Thesis writing: the most vicious of circles.

I haven’t blogged, or read the blogs of people I follow for so long, so I thought I’d just pootle by and drop a thought or two.

My time recently has been consumed by a big life change including house moving and the reconsideration of my employment prospects, but all of that has had to go on the back-burner now, because it’s time to really start to write my dissertation.

I find myself engaging in this ridiculous and rabid circle of events daily. This is the sort of psychological process that has accompanied almost every essay or piece of written work that I’ve ever composed, but because this is my Master’s thesis and it’s the first time I’ve ever done my own primary research and real life has got massively in my way and waylaid the writing process, it seems amplified tenfold.

So my days currently look something like this:

8am: Wake up feeling refreshed and ready for the day

9am: Around two hours of wonderful, optimistic productivity and a reasonable increase in word count.

11am: DISTRACTION! THE INTERNET! Something shiny! Facebook. TWITTER!

12pm: Guilt guilt guilt.

1pm: Lunch.

1.30pm: I KNOW! I’ll look for jobs so that I don’t end up having all my belongings repossessed when I fail to repay my ridiculous loan after graduation.

3pm: Utter despair and demotivation: there are no exciting jobs and I have no idea what I’m doing with my life.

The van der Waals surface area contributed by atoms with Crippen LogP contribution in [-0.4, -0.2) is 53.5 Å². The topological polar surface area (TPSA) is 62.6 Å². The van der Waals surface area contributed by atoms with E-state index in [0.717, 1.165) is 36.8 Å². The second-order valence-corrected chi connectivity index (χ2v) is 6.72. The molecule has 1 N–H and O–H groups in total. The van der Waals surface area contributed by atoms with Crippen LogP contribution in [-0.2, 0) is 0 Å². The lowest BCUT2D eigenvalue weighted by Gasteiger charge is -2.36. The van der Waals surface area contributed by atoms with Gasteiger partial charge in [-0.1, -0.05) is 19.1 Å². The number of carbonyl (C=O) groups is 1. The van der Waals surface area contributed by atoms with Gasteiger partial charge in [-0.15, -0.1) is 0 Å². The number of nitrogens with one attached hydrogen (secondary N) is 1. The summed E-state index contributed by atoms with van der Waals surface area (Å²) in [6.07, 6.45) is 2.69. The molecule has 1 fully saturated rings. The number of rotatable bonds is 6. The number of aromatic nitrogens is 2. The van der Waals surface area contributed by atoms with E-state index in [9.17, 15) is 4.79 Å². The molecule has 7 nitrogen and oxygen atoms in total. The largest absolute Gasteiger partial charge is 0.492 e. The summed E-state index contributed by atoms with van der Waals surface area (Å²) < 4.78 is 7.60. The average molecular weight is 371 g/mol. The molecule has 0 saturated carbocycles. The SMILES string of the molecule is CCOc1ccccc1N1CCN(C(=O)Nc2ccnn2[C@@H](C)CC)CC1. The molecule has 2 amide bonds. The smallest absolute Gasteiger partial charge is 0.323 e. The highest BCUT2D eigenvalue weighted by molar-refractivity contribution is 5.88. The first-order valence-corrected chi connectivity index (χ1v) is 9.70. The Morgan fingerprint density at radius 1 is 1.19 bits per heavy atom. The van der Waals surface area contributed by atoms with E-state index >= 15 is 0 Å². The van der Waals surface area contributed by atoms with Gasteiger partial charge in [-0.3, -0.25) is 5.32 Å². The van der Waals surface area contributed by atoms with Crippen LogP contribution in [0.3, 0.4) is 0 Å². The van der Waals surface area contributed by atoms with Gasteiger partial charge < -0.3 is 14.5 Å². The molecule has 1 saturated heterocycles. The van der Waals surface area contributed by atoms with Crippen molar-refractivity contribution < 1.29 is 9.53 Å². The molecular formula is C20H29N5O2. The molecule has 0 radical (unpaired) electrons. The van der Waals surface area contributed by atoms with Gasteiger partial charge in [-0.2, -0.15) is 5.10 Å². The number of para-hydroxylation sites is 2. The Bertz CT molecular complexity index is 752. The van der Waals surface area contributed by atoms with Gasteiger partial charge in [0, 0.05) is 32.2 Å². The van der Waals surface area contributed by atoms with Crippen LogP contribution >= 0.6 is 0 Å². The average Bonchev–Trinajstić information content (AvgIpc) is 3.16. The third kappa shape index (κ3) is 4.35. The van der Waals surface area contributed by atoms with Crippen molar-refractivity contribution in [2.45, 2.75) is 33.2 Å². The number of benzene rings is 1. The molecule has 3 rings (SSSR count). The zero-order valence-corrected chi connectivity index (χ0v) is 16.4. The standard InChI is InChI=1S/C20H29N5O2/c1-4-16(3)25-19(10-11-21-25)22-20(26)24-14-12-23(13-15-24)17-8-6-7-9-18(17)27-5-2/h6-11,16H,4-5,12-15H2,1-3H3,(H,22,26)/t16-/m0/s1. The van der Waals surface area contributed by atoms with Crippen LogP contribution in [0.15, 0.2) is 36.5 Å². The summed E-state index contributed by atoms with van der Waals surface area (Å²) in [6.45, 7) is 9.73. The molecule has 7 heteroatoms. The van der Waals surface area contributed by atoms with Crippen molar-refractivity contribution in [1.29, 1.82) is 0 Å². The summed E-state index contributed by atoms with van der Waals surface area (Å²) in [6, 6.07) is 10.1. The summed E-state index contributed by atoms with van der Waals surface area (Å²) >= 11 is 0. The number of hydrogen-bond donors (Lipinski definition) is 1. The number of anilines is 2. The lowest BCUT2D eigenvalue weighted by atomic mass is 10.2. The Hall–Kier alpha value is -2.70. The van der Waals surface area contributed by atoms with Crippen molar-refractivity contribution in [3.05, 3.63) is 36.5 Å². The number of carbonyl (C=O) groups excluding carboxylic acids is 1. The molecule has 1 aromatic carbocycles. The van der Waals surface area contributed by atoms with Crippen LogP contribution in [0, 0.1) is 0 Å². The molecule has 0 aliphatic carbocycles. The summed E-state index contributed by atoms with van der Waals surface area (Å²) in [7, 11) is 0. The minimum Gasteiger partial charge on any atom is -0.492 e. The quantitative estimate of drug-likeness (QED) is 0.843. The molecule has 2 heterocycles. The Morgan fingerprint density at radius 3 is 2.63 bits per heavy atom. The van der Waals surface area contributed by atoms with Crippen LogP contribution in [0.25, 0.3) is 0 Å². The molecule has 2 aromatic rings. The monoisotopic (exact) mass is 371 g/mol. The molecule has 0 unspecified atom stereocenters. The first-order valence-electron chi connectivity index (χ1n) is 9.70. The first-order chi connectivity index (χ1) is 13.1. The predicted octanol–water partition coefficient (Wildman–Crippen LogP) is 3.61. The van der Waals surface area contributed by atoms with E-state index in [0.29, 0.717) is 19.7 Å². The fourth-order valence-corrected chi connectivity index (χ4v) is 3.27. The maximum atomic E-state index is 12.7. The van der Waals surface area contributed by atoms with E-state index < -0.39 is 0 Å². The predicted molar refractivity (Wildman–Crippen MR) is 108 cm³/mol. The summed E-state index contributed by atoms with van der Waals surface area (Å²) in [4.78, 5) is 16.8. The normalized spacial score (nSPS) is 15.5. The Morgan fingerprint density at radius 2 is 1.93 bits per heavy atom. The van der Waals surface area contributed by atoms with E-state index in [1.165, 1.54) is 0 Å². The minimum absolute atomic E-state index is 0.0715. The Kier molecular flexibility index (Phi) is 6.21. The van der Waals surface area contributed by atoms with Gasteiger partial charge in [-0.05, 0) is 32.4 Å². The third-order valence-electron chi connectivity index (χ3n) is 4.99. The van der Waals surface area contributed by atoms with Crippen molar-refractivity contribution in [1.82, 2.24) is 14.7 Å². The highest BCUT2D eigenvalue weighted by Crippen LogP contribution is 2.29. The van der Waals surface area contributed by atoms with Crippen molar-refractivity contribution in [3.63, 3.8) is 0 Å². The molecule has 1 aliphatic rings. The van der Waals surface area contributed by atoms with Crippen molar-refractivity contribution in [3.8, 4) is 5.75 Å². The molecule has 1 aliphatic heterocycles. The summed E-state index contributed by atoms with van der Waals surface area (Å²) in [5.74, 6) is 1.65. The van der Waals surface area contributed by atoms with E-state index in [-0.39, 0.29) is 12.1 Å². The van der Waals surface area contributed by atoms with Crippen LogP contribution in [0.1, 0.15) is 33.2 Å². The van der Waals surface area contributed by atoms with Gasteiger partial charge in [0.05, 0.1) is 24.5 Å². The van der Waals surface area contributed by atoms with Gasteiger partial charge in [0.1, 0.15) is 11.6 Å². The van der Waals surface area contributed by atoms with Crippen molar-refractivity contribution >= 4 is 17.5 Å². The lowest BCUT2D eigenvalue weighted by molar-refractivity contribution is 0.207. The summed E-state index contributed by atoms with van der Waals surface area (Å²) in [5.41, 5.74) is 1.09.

3.30pm: BUGGER! Dissertation. Why aren’t I writing my dissertation?

4pm: Every word is agony…

5pm: Clearly it is time for dinner and the company of other human beings.

7pm+: Panic writing and low productivity.

At times this vicious circle amuses me and I recognise that this is the sort of battle that any academic engages in when grappling with their research, but at others I think this can’t be right, other people wouldn’t be stupid enough to put themselves through this – I must just not be cut out for this.

So I wonder, does anyone else have a similar vicious circle that they engage in when dealing with their own work? Any tips or advice? Just want to rant about your own writing process? I’m all ears!

Almost 12pm… time for a bit of guiltguiltguilt.

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Towards a Chronology of (and in) Computer Games

I absolutely love this new blog by Andrew Reinhard – and I love the end part of this post in particular. Think of the possibilities for geospatial analysis of artefacts in online environments! I think it would be so interesting to compare the way that artefacts are seen to move in real world archaeology and the archaeological environments that are digital in nature.

Archaeogaming

Archaeologists are obsessed with dates, or, perhaps more accurately, chronologies. What came before? What came later. What did that period of transition look like? How did that transition compare with a similar one that happened elsewhere, and earlier? What can we find to help us date an archaeological site? The soil strata? A coin? An inscription? Pieces of pottery?

For establishing a chronology, it’s the pottery. Archaeologists have found tons and tons and tons of sherds from all different kinds of pots, and have studied the clays used to make the pottery, the fineness or coarseness of that clay, the technology used to make the pot (hand- or wheel-made), the firing of the pots, their shapes, what they were found with, and over many years, archaeologists have a very good idea of how to assign at least a preliminary date to a site. That chronology established by pottery needs a…

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